Later on, dog eczema may progress to its wet stage when left untreated. The dog eczema symptoms which were earlier mentioned only belong to the dry stage of this canine condition. During the wet stage of this condition, your dog's bald skin spots will no longer appear dry. While the rashes may still be thick, you will notice that they are already oozing and possibly even bleeding. Basically, during this wet stage of dog eczema, your dog's rashes are already wounded. These wounds leave your dog more prone to infections since their skin is already broken.
As soon as you notice that your dog is losing hair or if you suspect that your dog is already suffering from the dry stage of dog eczema, calling the vet is your safest option. It is not advisable that you use steroid eczema creams or ointments that are prescribed for humans on dogs. There are specific eczema creams and ointments designed for use on dog eczema. With regards to natural eczema treatments, you can consult these with the veterinarian as to which products might help with your dog's condition.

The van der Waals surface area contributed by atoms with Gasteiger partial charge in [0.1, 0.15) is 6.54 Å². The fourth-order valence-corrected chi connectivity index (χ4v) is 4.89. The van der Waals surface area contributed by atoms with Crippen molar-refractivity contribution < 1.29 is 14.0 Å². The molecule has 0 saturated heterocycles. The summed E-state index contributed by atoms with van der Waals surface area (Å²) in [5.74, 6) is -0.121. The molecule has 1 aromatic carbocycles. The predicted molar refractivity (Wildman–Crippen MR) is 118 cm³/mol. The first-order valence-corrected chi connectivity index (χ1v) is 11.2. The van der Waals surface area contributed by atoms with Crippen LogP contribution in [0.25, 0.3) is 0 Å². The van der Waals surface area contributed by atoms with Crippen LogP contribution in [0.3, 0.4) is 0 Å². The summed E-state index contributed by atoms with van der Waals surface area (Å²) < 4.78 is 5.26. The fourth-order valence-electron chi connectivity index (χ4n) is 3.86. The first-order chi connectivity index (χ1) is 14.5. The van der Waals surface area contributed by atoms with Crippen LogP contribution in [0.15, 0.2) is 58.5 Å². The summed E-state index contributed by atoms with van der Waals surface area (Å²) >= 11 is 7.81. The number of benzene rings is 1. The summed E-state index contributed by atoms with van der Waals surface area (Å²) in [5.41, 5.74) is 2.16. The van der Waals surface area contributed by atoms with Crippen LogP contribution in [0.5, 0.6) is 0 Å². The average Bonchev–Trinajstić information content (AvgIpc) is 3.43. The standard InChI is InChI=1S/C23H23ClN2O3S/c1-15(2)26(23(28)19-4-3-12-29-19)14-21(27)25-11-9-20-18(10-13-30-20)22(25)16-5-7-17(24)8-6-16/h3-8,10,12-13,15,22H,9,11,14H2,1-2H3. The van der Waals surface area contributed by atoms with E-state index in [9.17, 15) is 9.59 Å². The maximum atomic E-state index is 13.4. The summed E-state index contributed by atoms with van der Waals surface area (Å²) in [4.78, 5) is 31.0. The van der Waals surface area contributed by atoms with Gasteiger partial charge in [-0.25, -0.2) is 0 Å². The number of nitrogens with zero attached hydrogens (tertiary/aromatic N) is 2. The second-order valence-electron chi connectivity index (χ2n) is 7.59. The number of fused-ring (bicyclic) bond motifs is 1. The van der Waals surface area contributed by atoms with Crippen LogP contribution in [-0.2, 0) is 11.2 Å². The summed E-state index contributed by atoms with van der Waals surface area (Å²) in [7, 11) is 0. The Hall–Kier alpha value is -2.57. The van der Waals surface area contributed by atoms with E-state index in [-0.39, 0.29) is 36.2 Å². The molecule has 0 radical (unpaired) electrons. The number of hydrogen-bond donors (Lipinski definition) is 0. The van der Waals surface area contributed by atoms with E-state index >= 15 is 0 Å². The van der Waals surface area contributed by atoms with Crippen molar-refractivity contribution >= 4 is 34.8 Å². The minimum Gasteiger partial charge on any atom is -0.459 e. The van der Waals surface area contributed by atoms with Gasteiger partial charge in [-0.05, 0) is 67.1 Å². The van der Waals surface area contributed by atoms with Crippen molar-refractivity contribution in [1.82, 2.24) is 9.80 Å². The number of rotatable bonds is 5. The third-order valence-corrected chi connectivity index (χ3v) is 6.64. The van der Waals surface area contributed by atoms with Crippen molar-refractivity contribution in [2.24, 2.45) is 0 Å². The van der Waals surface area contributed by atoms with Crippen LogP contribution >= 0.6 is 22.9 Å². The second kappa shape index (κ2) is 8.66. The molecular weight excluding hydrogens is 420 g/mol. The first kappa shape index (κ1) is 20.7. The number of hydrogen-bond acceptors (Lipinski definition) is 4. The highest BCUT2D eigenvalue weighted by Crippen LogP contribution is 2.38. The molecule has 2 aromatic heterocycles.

The best way to control dog eczema is not with the use of any eczema treatment though. It is always better that you identify what irritated your dog's skin in the first place. This may require you to put your dog on a "trial and error" in order to identify what caused his dog eczema. However, the reward will be fruitful with the identification of these causes since you will be able to keep skin irritants away from your dog in the long run.
Charles Perkins is a skin care expert. For more information related to dog eczema, visit http://www.GoodbyeEczema.com/Dog-Eczema/